The University of Tennessee’s Institute for a Secure and Sustainable Environment promotes the development of policies, technologies, and educational programs that cut across multiple disciplines, engage the university’s research faculty and staff, and grow in response to pressing environmental and security issues facing the state, the nation, and the globe. ISSE’s specialized centers, programs, and initiatives address a range of issues that fall under the broad rubric of sustainability.
Proposals due May 15, 2019
The Institute for a Secure and Sustainable Environment makes annual funding available for multi-disciplinary, multi-investigator research and support. This year, ISSE will award about four seed grants to support research projects related to sustainability, especially projects related to water, energy, and food sustainability that have potential for external funding opportunities.
The aim of this seed grant is to support project teams as they develop the capability to secure external funding. ISSE expects the funded teams to submit at least one external grant proposal and one article to a peer-reviewed publication with necessary acknowledgement to ISSE.
Manuscript submission deadline is August 31, 2019.
This Special Volume (SV) aims to address green scheduling problems and explore different approaches for energy savings and emission reductions. Until now, existing studies on green scheduling considered only a few simple problem characteristics such as a single machine, flow shop scheduling, and so on. Complex constraints, including multiple resource constraints, flexible scheduling, and uncertainty situations should also be considered for the practical application of green scheduling. This SV is open to all engineering disciplines and a wide range of research topics addressing green scheduling. Papers are also accepted where the primary focus is on green scheduling in general. Topical areas include green scheduling problems and their extensions, algorithms, and applications.
Submit manuscripts to http://ees.elsevier.com/jclepro and select this Special Volume “VSI: Green Scheduling.” All submissions are subject to standard peer review, revision, and resubmission processes. Manuscripts may be rejected after these processes because of poor quality.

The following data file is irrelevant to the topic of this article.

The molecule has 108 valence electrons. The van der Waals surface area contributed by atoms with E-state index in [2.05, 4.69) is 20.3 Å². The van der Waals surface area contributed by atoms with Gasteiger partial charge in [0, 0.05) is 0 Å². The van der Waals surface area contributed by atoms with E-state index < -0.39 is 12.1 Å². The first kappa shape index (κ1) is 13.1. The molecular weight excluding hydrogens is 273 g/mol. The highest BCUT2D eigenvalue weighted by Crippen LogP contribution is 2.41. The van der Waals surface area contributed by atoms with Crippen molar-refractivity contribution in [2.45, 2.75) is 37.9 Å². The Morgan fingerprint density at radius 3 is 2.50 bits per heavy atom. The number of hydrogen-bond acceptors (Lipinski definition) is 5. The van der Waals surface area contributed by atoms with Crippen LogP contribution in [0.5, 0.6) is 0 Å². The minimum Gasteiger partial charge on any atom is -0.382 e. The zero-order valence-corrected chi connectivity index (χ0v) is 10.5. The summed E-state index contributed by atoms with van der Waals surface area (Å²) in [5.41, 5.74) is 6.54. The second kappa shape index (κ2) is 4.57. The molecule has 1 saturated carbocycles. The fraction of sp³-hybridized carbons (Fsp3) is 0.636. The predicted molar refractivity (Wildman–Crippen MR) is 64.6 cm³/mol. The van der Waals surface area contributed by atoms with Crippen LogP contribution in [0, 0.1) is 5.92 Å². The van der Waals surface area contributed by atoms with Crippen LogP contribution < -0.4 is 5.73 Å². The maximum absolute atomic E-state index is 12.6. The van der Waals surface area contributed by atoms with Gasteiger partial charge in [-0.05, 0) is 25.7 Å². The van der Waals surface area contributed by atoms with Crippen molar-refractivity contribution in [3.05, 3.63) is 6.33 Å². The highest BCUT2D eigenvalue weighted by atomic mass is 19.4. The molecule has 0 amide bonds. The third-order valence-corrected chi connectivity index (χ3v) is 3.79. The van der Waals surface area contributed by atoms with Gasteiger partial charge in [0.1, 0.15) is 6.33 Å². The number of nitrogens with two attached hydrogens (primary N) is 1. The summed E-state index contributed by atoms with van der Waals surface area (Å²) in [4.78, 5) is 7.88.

The work of Terry Hazen (ISSE Methane Center Director,former ISSE Director, and UT–Oak Ridge National Laboratory Governor’s Chair for Environmental Biotechnology) on what microbes can do for you was highlighted in an ORNL news blog.
Read A Climate for Connecting to learn how three UT professors launched more than five years of multidisciplinary projects funded by the nation’s top research agencies. It all started from an ISSE seed grant.
A UT professor and expert known for his work on the Deepwater Horizon oil spill recovery efforts has co-authored a report, The Use of Dispersants in Marine Oil Spill Response, that makes a series of recommendations to federal agencies on how to safely clean up after spills.Terry Hazen, the UT–Oak Ridge National Laboratory Governor’s Chair for Environmental Biotechnology, teamed up with other scientists to write a report on oil spill recovery safety published this month by the National Academies of Science, Engineering, and Medicine.“One of the biggest concerns in cleanup efforts is the effect the spill has on people’s health and livelihood,” Hazen said. “It’s not just that oil itself is harmful and potentially even flammable, but you have to be careful what kind of chemicals you expose crews to while trying to clean or contain the oil.” Read more...
John Schwartz, an ISSE researcher in UT's Department of Civil and Environmental Engineering, was nominated and is serving on a committee with the National Academies of Science, Engineering, and Medicine (NASEM) comprehensively evaluating the Watershed Protection Plan for New York City’s drinking water supply. Eighteen experts from around the US are serving on this 21-month-long committee assignment. The first two meetings in the Catskills Mountain region were held in September and October 2018. Prior to the October meeting, the committee was given a tour of the region by the NYC Department of Environmental Protection, which included a visit to their NELAP (National Environmental Laboratory Accreditation Program)-accredited water quality laboratory in Kingston, the Boiceville wastewater treatment plant, the Stoney Clove stream restoration project near Phoenicia (see photo), the DiBenedetto farm operations and pollution controls, and a land acquisition site.